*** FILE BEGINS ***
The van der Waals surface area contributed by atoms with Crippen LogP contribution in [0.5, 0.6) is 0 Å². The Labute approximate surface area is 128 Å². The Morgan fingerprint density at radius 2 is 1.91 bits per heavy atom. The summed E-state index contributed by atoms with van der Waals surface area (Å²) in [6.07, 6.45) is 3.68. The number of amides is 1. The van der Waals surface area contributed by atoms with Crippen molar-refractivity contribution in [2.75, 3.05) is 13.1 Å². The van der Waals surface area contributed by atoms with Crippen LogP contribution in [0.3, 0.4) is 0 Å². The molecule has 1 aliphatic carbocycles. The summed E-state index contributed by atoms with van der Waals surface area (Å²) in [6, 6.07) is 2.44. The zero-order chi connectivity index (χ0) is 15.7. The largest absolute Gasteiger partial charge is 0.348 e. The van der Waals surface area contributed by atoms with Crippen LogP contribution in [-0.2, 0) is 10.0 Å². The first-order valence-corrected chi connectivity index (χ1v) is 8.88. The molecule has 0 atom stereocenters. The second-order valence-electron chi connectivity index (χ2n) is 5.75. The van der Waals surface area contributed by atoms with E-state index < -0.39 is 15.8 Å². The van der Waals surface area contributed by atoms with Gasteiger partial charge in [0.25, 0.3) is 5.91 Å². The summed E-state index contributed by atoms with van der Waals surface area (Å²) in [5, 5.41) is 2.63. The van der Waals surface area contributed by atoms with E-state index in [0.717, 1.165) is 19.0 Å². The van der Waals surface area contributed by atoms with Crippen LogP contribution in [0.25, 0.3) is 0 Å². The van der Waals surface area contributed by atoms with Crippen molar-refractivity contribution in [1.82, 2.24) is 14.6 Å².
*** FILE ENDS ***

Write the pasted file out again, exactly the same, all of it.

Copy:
The van der Waals surface area contributed by atoms with Crippen LogP contribution in [0.5, 0.6) is 0 Å². The Labute approximate surface area is 128 Å². The Morgan fingerprint density at radius 2 is 1.91 bits per heavy atom. The summed E-state index contributed by atoms with van der Waals surface area (Å²) in [6.07, 6.45) is 3.68. The number of amides is 1. The van der Waals surface area contributed by atoms with Crippen molar-refractivity contribution in [2.75, 3.05) is 13.1 Å². The van der Waals surface area contributed by atoms with Crippen LogP contribution in [0.3, 0.4) is 0 Å². The molecule has 1 aliphatic carbocycles. The summed E-state index contributed by atoms with van der Waals surface area (Å²) in [6, 6.07) is 2.44. The zero-order chi connectivity index (χ0) is 15.7. The largest absolute Gasteiger partial charge is 0.348 e. The van der Waals surface area contributed by atoms with Crippen LogP contribution in [-0.2, 0) is 10.0 Å². The first-order valence-corrected chi connectivity index (χ1v) is 8.88. The molecule has 0 atom stereocenters. The second-order valence-electron chi connectivity index (χ2n) is 5.75. The van der Waals surface area contributed by atoms with E-state index < -0.39 is 15.8 Å². The van der Waals surface area contributed by atoms with Gasteiger partial charge in [0.25, 0.3) is 5.91 Å². The summed E-state index contributed by atoms with van der Waals surface area (Å²) in [5, 5.41) is 2.63. The van der Waals surface area contributed by atoms with E-state index in [0.717, 1.165) is 19.0 Å². The van der Waals surface area contributed by atoms with Crippen LogP contribution in [0.25, 0.3) is 0 Å². The van der Waals surface area contributed by atoms with Crippen molar-refractivity contribution in [1.82, 2.24) is 14.6 Å².